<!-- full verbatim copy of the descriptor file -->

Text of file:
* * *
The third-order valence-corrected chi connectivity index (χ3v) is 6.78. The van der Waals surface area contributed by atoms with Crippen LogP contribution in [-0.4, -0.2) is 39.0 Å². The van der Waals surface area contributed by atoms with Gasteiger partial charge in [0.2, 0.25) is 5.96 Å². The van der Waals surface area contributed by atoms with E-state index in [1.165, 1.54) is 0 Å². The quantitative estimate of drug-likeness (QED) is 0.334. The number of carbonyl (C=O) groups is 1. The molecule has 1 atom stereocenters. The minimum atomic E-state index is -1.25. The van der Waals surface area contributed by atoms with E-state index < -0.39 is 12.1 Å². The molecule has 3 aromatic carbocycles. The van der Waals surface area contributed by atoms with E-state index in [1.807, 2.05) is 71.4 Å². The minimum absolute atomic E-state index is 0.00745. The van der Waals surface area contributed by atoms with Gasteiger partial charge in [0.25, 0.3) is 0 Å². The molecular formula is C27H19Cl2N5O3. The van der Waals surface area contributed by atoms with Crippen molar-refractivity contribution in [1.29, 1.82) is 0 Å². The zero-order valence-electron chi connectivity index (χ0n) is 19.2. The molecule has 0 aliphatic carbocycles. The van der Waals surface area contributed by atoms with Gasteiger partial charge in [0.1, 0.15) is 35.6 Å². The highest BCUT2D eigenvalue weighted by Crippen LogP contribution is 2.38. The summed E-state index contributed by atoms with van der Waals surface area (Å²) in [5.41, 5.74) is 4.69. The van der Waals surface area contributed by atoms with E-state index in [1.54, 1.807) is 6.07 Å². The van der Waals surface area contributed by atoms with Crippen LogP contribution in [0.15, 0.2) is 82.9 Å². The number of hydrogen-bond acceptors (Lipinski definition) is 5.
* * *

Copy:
The third-order valence-corrected chi connectivity index (χ3v) is 6.78. The van der Waals surface area contributed by atoms with Crippen LogP contribution in [-0.4, -0.2) is 39.0 Å². The van der Waals surface area contributed by atoms with Gasteiger partial charge in [0.2, 0.25) is 5.96 Å². The van der Waals surface area contributed by atoms with E-state index in [1.165, 1.54) is 0 Å². The quantitative estimate of drug-likeness (QED) is 0.334. The number of carbonyl (C=O) groups is 1. The molecule has 1 atom stereocenters. The minimum atomic E-state index is -1.25. The van der Waals surface area contributed by atoms with E-state index < -0.39 is 12.1 Å². The molecule has 3 aromatic carbocycles. The van der Waals surface area contributed by atoms with E-state index in [1.807, 2.05) is 71.4 Å². The minimum absolute atomic E-state index is 0.00745. The van der Waals surface area contributed by atoms with Gasteiger partial charge in [0.25, 0.3) is 0 Å². The molecular formula is C27H19Cl2N5O3. The van der Waals surface area contributed by atoms with Crippen molar-refractivity contribution in [1.29, 1.82) is 0 Å². The zero-order valence-electron chi connectivity index (χ0n) is 19.2. The molecule has 0 aliphatic carbocycles. The van der Waals surface area contributed by atoms with Gasteiger partial charge in [0.1, 0.15) is 35.6 Å². The highest BCUT2D eigenvalue weighted by Crippen LogP contribution is 2.38. The summed E-state index contributed by atoms with van der Waals surface area (Å²) in [5.41, 5.74) is 4.69. The van der Waals surface area contributed by atoms with E-state index in [1.54, 1.807) is 6.07 Å². The van der Waals surface area contributed by atoms with Crippen LogP contribution in [0.15, 0.2) is 82.9 Å². The number of hydrogen-bond acceptors (Lipinski definition) is 5.